The paper Innovative Nondestructive Ultrasonic Testing and Analysis for FRP Piping was delivered at CAMX 2015.
- Ahmed Arabi Hassen, Department of Materials Science and Engineering, Materials Processing & Applications
Development (MPAD) Center, University of Alabama at Birmingham, Birmingham, Alabama, USA
- Uday K. Vaidya, Department of Mechanical, Aerospace and Biomedical Engineering, University of
Tennessee, Knoxville, TN
- Geoffrey E. Clarkson, UTComp Inc, Cambridge, ON, Canada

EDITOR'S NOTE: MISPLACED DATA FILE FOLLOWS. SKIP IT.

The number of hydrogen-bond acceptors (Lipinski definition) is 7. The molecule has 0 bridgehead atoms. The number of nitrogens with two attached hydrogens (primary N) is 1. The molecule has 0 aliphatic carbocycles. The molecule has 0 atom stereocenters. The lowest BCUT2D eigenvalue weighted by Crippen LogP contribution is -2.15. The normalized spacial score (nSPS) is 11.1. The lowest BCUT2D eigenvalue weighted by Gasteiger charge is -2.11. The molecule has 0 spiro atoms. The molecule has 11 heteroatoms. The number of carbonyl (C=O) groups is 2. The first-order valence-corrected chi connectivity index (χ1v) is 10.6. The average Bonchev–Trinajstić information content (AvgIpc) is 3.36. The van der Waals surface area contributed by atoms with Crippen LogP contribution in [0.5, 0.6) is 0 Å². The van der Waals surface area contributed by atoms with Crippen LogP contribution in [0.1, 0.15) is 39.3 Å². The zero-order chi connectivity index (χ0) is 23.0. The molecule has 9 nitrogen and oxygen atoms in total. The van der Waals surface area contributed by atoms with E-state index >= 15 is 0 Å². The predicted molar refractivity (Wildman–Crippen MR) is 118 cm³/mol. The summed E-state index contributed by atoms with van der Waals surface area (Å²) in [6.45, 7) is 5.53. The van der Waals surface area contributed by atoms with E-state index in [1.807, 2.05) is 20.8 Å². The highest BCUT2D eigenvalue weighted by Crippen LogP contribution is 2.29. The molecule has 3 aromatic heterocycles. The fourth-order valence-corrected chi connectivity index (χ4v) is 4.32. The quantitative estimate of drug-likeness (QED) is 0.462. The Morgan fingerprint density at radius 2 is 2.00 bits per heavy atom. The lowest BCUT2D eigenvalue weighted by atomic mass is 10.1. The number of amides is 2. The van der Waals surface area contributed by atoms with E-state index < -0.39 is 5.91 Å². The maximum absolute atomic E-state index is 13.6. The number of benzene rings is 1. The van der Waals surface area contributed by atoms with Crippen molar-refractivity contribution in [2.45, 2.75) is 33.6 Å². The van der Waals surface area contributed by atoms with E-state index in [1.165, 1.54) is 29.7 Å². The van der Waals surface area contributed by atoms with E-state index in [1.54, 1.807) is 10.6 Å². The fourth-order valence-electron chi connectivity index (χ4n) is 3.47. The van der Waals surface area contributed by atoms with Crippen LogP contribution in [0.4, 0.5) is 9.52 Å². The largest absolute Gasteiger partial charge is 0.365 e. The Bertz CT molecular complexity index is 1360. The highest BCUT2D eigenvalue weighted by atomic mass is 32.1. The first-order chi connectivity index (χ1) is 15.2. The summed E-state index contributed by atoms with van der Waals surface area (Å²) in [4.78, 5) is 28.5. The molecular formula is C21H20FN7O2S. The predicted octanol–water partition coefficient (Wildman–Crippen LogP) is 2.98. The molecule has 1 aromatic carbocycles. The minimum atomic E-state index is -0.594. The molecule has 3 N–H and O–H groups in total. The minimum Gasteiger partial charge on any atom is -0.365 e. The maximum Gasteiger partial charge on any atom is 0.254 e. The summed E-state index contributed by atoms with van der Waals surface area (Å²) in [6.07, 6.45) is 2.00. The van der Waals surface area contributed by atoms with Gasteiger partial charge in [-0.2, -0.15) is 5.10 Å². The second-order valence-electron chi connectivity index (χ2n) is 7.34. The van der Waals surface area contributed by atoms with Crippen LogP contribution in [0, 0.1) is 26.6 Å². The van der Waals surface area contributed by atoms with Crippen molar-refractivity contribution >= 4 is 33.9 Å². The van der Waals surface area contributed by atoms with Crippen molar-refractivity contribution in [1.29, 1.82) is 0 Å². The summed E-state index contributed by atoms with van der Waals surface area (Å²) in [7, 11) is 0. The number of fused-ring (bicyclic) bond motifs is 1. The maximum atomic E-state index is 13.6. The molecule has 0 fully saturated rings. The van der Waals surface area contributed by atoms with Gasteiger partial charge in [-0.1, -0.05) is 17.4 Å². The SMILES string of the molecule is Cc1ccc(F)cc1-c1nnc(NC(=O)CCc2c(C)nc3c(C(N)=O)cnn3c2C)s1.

Fiber reinforced plastics (FRP) are being extensively used in chemical vessels, power plants and process piping sectors. Typically these are fabricated via filament winding or hand lay-up and subject to a range of defects such as collection of microvoids, disbonds, fiber misalignment, resin rich/starved areas etc. Access to FRP pipes used in the process and energy industries is oftentimes limited to single side. UTComp utilizes advanced ultrasonic, non-destructive testing technology to acquire data for health monitoring of FRP structures. This data gathered is then evaluated through custom software and analysis. In the present work, FRP pipes ranging from 8″ to 24″ length and 6″ to 8″ diameter supplied from number of sources was evaluated by ultrasonic NDE. The FRP pipes were marked in circumferential grids and time domain signals were recorded from 1″ diameter ultrasonic transducer of 0.5 MHz resonant frequency transducers in conjunction with an Olympus DL ultrasonic system. The data was reduced by extracting the raw ordered pairs of magnitude and time that constitute the A-scan from a flaw detector. The raw data was further processed to provide prediction of the ratio of actual elastic modulus to theoretical elastic modulus.